Sensory gardens are known for being calm and therapeutic spaces, particularly beneficial for people who access social care and find joy in different sensory experiences. As part of Community Integrated Care’s exclusive nature workshops in partnership with the RSPB, Jane Taylor, expert from the RSPB, and Victoria Martin, Senior PBS Strategy and Practice Development Manager from Community Integrated Care, shared their advice on creating an affordable and accessible sensory garden. Here’s five top tips from the session, on how to get started:
- Embrace the Senses
When designing your sensory garden, keep in mind that it’s all about the senses! Understand each person’s sensory profile to create an environment that isn’t overwhelming. Whilst aromatic plants may delight some, they could be too overpowering for others.
It’s important to consider all of the senses – as opposed to focusing on the obvious, such as the smell and sight of flowers. For example, you could incorporate diverse textures like bark, water, and grasses for those with a tactile preference.
Don’t forget, if the garden is shared, you’ll need to take into account everyone’s sensory profiles. This might mean creating different zones that cater to various needs.
- Individuality Matters
Gardens are an extension of our homes – therefore, it’s important to ensure that the garden you create reflects the individuals that it is designed for. Think about what the purpose of the garden is for them, and what having this space could bring to their lives. What would bring them joy and fulfillment?
Don’t be afraid to be creative. You could include sand pits, blackboards, or even add in vegetable patches to encourage healthy eating.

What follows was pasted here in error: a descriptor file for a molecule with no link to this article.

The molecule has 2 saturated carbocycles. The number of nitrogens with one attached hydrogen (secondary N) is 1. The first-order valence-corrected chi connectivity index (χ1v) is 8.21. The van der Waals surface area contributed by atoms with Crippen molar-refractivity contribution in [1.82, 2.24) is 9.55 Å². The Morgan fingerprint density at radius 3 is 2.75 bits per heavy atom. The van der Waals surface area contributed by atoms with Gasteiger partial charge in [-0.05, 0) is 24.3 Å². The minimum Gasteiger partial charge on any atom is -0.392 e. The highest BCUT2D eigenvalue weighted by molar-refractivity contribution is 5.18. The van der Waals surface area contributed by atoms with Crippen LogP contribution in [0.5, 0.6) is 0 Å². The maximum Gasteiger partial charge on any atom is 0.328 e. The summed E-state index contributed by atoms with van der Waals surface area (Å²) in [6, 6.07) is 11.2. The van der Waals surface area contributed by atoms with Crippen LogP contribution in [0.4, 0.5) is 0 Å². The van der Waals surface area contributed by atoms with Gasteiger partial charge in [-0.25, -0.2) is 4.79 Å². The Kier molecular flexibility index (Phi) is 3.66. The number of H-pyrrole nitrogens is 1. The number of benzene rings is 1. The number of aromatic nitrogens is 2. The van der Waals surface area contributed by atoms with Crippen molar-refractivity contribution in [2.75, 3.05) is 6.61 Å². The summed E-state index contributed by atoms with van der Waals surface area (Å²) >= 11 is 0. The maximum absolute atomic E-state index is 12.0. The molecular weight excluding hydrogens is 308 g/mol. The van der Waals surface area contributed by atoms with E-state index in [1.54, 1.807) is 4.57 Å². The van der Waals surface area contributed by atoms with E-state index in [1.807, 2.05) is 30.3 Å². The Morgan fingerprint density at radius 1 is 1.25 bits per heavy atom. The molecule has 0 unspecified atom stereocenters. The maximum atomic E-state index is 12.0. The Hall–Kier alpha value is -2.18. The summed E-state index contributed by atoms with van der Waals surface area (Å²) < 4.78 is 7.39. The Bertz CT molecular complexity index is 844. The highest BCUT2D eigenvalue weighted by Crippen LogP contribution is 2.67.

- Involve Everyone
Building a sensory garden can be a wonderful sensory activity itself. Don’t miss a great opportunity to get the people you support involved in planning and creating the space.
Get people’s opinions on the garden’s appearance, plant placement, and arrangement. Go shopping together for plants and accessories. You can even produce easy read labels together, so that people can better understand and care for their garden.
- Ensuring Impact All Year Round
Ensure your garden remains vibrant and interesting throughout the year. Research plants that bloom at different times and consider adding hardy or evergreen shrubs. Visit local garden centers for expert advice. As autumn approaches, plant bulbs in damp soil for a beautiful spring display.
- It’s About More Than Just Plants
Lastly, it’s important to remember that creating a sensory garden isn’t solely about plants. Research has shown that, whilst plants and flowers bring a lot of wellbeing benefits, having wildlife in the garden enhances this even further!
Encourage wildlife by creating simple habitats like log piles for bugs or a bird bath using a plant saucer. Supermarkets and discount shops also offer various accessories at affordable prices – for example, mirrors, wind chimes, soft mats, and canopies – that can enhance the sensory experience even further. And if you’re feeling crafty, you could even get creative and build your very own water feature using a pretty bowl and a solar-powered water pump.
Find out more about Community Integrated Care’s partnership with RSPB, WWF, the National Trust and Age Exchange, and download your free guide to creating a sensory garden at www.CommunityIntegratedCare.co.uk/Nature